• White House Doesn’t Mention Fracking Lowering CO2 Emissions

    The White House released a report Wednesday touting the “real progress” made by President Obama’s plan to tackle global warming. But missing from the 15-page report is the fact that hydraulic fracturing is largely responsible for recent declines in greenhouse gas emissions.

    “Already, the Administration has announced new efficiency standards, permitted renewable energy projects on public lands, and proposed carbon pollution standards for new and existing power plants,” according to the White House report. “Alongside our State, Tribal, local, and private sector partners, we are taking steps to make our communities more resilient to the effects of severe weather; and we are working with other countries to reduce emissions of greenhouse gases internationally.”

    Unmentioned is the massive amount of greenhouse gas emissions reductions from hydraulic fracturing, or fracking, which has drastically lowered natural gas prices and incentivized utilities to burn it instead of coal.

    “In 2012, CO2 emissions from fossil fuel combustion decreased by 3.8 percent relative to the previous year,” according to an Environmental Protection Agency report from April. “In 2012, CO2 emissions from fossil fuel combustion were 5,072.3 Tg CO2 Eq., or 6.9 percent above emissions in 1990.”

    The lion’s share of this emissions decrease came from power producers switching to natural gas instead of coal. Natural gas prices have dropped dramatically in recent years due to fracking, which allows for drilling companies to unlock shale formations deep underground.

    “The decrease in CO2 emissions from fossil fuel combustion was a result of multiple factors,” the EPA reported, citing “a decrease in the carbon intensity of fuels consumed by power producers to generate electricity due to a significant decrease in the price of natural gas  compared to the slight increase in the price of coal.”

    The EPA said that small improvements in fuel efficiency and warmer weather conditions during the winter also helped to lower energy-related greenhouse gas emissions as well.

    The EPA’s finding was echoed by the Intergovernmental Panel on Climate Change’s (IPCC) latest assessment, which was released in April.

    “A key development since AR4 is the rapid deployment of hydraulic‐fracturing and horizontal‐drilling technologies, which has increased and diversified the gas supply and allowed for a more extensive switching of power and heat production from coal to gas … this is an important reason for a reduction of GHG emissions in the United States,” the IPCC states.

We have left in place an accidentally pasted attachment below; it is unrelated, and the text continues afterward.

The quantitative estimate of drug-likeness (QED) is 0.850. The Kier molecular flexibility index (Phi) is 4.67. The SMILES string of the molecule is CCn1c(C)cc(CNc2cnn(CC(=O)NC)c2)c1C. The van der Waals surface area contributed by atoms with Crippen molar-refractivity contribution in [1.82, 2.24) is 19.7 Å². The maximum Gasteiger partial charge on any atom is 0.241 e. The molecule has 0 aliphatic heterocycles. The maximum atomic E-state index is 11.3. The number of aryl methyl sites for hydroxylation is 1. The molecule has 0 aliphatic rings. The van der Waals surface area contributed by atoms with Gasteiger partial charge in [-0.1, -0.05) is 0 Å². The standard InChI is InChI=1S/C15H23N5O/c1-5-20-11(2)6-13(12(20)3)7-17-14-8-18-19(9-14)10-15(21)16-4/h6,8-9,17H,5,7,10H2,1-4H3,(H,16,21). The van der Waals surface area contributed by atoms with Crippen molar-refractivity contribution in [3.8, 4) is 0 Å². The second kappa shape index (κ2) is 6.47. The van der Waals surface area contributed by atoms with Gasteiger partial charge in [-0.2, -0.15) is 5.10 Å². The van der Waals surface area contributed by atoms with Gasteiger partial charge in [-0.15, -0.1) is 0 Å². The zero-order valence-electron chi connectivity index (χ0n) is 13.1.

Though the IPCC does caution that fracking has increased “fugitive emissions of methane”, but fugitive emissions have been estimated to only be between one percent and five percent of the gas produced by a well.

    The IPCC is considered the “gold standard” of climate science by environmentalists and climate scientists, so the groups’ recognition that fracking has been largely responsible for declining greenhouse gas emissions came as a shock to some.

    But none of this is mentioned in the White House’s climate progress report. Instead the report highlights actions taken by the Obama administration to mandate greenhouse gas emissions limits, fund green energy production, close off federal lands to development and fund energy efficiency programs.

    In 2009, Obama pledged to cut U.S. carbon dioxide emissions 17 percent below 2005 levels by 2020. According to the White House, the U.S. is on track to meet these goals and further cut 3 billion tons of carbon dioxide emissions between 2020 and 2025.

    But what the White House doesn’t tell you is that cheap natural gas has already helped to reduce greenhouse gas emissions to their lowest levels in two decades. In fact, the oil and gas industry has done more to lower greenhouse gas emissions than the Obama administration.

    “It is no coincidence that U.S. carbon emissions have dropped to near 20-year lows, while U.S. shale gas production had quadrupled since 2008,” said Jack Gerard, president of the American Petroleum Institute. “America’s oil and natural gas industry has led an energy renaissance that is helping to grow the economy, create jobs, and provide environmental benefits.”

    “In fact, from 2000 to 2012, America’s oil and natural gas industry invested more in zero- and low-emissions technologies than the federal government and nearly as much as all other industries combined,” Jerard added. “But America’s success as an energy superpower depends on an all-of-the-above strategy, where science and free markets determine investments — not politics and ideology.”

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